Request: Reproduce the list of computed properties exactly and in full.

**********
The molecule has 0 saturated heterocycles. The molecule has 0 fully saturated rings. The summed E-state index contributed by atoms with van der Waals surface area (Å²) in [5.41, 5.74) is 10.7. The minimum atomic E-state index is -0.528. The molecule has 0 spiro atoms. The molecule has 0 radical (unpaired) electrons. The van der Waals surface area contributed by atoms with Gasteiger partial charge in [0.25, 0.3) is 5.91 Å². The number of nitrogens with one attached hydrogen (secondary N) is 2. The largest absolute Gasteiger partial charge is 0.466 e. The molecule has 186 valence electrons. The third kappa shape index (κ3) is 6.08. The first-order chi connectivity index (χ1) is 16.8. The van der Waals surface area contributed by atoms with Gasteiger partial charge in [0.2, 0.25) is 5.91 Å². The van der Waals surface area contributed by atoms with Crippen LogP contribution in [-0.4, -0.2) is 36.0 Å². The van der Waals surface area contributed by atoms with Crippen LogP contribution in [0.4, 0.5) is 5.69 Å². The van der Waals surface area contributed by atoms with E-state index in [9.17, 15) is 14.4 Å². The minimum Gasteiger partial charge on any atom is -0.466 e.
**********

The molecule has 0 saturated heterocycles. The molecule has 0 fully saturated rings. The summed E-state index contributed by atoms with van der Waals surface area (Å²) in [5.41, 5.74) is 10.7. The minimum atomic E-state index is -0.528. The molecule has 0 spiro atoms. The molecule has 0 radical (unpaired) electrons. The van der Waals surface area contributed by atoms with Gasteiger partial charge in [0.25, 0.3) is 5.91 Å². The number of nitrogens with one attached hydrogen (secondary N) is 2. The largest absolute Gasteiger partial charge is 0.466 e. The molecule has 186 valence electrons. The third kappa shape index (κ3) is 6.08. The first-order chi connectivity index (χ1) is 16.8. The van der Waals surface area contributed by atoms with Gasteiger partial charge in [0.2, 0.25) is 5.91 Å². The van der Waals surface area contributed by atoms with Crippen LogP contribution in [-0.4, -0.2) is 36.0 Å². The van der Waals surface area contributed by atoms with Crippen LogP contribution in [0.4, 0.5) is 5.69 Å². The van der Waals surface area contributed by atoms with E-state index in [9.17, 15) is 14.4 Å². The minimum Gasteiger partial charge on any atom is -0.466 e.